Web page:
Why is Russia Using the Soviet-Era KS-19 Anti-Aircraft Gun in Ukraine?

Photo Credit: People's Republic of China Editorial Committee / Wikimedia Commons / Public Domain (Colorized)

Recently, Russian forces have been spotted using KS-19 anti-aircraft guns during the ongoing Russo-Ukrainian War. The Soviet-era artillery piece is without a doubt powerful enough to face modern-day armies, but with more sophisticated weapons readily available, what do the Russians see in the KS-19 that makes it reliable and worthy of action?

The KS-19 was developed during World War II as the B-34

The 100 mm air defense gun KS-19 is a Soviet-era anti-aircraft gun that began life as the B-34. It was equipped by ships during the Second World War, with a ground-mounted version developed in the early years of the Cold War. Dubbed the KS-19, it was designed to combat high-flying threats like mass bomber formations, which had been a key component of combat during World War II.

KS-19 on display outside
KS-19 on display at the Stalin’s Line Open Air Military Museum. (Photo Credit: Elizaveta Becker / ullstein bild / Getty Images)

The KS-19 entered service in 1948 and can fire High Explosive (HE), High Explosive Fragmentation (HE-FRAG) and Fragmentation (FRAG) projectiles at in-air targets. It can also penetrate up to 185 mm of armor from a distance of 1,000 meters. In these instances, it’s equipped to fire Armor Piercing-Tracer (AP-T) and Armor Piercing Capped-Tracer (APC-T) rounds.

When used in conjunction with the SON-9 fire director radar and PUAZO-6/19 director, the KS-19 is deadly on the battlefield.

The KS-19 is as bulky as it is powerful

The 21,000-pound KS-19 is a towed weapon, typically hauled by heavy-tracked artillery tractors that require a 15-man crew. Once in place, ammunition is loaded as a single round into the loading tray, with the anti-aircraft gun capable of firing 15 rounds per minute – an impressive feat, given its size.

Crowd watching Tatra T813s towing KS-19s down a street
KS-19s towed with Tatra T813s during the 25th anniversary parade to honor the National People’s Army in Soviet-occupied East Germany, 1974. (Photo Credit: German Federal Archive / Wikimedia Commons CC BY-SA 3.0)

Some slight drawbacks to the KS-19 include its heavy weight and poor maneuverability. It can also prove deadly for those who operate it. While the crew stand behind a front-facing protective barrier, there’s no protection at the sides or overhead, which can prove fatal when bombers loom above.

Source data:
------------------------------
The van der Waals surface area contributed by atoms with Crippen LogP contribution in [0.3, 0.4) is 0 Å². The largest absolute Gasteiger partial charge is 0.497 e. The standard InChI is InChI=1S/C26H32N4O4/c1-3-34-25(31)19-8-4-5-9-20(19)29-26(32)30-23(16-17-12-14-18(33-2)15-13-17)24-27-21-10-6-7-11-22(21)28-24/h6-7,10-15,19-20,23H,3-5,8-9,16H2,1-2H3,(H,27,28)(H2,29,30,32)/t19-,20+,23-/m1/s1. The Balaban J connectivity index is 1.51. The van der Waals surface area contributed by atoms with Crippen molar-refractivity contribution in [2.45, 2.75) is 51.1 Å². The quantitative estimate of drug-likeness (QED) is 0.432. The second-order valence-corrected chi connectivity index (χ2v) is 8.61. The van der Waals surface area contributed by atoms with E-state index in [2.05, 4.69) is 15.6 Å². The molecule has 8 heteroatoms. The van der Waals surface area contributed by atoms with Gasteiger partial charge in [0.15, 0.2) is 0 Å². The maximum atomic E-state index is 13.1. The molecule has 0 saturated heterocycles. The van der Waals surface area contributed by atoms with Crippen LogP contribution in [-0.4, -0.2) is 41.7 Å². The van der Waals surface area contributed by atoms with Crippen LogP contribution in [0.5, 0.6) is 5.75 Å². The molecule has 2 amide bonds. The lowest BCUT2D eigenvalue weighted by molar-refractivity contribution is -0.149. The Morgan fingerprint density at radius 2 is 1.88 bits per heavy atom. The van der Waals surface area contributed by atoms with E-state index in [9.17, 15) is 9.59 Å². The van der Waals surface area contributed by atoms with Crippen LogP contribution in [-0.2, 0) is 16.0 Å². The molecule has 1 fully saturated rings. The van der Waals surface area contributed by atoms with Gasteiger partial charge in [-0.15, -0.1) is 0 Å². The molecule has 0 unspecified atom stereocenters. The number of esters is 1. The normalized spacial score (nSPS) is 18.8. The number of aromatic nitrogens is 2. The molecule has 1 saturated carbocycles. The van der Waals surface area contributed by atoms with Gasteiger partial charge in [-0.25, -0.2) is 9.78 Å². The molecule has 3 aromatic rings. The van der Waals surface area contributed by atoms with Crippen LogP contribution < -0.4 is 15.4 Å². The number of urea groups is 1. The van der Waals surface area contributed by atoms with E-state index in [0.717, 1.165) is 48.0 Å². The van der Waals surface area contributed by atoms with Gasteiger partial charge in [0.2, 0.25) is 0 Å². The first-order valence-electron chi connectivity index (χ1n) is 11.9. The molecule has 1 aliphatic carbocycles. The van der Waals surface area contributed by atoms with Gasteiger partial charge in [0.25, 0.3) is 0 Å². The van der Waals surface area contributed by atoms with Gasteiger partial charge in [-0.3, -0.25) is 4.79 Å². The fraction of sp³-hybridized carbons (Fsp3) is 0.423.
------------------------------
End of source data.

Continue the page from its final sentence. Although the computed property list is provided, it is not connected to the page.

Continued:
Being a Soviet-made gun means that many of the between 5,000-10,500 KS-19s that were produced saw action in Korea and Vietnam. Its design was also shared with China, which developed its own version, dubbed the Type-55.

Currently, the anti-aircraft gun is equipped by the Armed Forces in Iran, Vietnam, Armenia and North Korea, among others.

Use on the frontlines during the Russo-Ukrainian War

Today, most modern militaries rely on surface-to-air missiles (SAMs) to defend against threats in the air, but, interestingly, the KS-19 was recently spotted by the Armed Forces of Ukraine during the ongoing Russo-Ukrainian War. In September 2022, Ukraine announced that troops had captured at least three of the anti-aircraft guns, which reveals an interesting fact about their Russian enemies.

If the Russian forces have resorted to using outdated, out-of-service guns, many experts feel this could mean the country is facing weapons shortages. This also isn’t the first time the Russian Army has been spotted using outdated equipment in Ukraine.

T-64 tanks, designed in the 1960s, have been spotted in southern Ukraine, along with other old artillery systems and vehicles. As well, videos have surfaced corresponding with a report from Britain’s Ministry of Defence, which claims Russia could be moving its fleet of T-62 tanks out of “deep storage” to use in Ukraine. Other sources have stated conscripted Russian troops are being sent to the frontlines with rusty AK-47s.

More from us: M61 Vulcan: A Modern Take On the Civil War-Era Gatling Gun

Whether the Russian Army was simply unprepared for the Ukrainian counteroffensive or Ukraine has successfully crippled the enemy through thorough attacks against opposing artillery and vehicles, there’s no denying Russia is digging into the past in an attempt to bring about success in this conflict.

Elisabeth Edwards

Elisabeth Edwards is a public historian and history content writer. After completing her Master’s in Public History at Western University in Ontario, Canada Elisabeth has shared her passion for history as a researcher, interpreter, and volunteer at local heritage organizations.

She also helps make history fun and accessible with her podcast The Digital Dust Podcast, which covers topics on everything from art history to grad school.

In her spare time, you can find her camping, hiking, and exploring new places. Elisabeth is especially thrilled to share a love of history with readers who enjoy learning something new every day!

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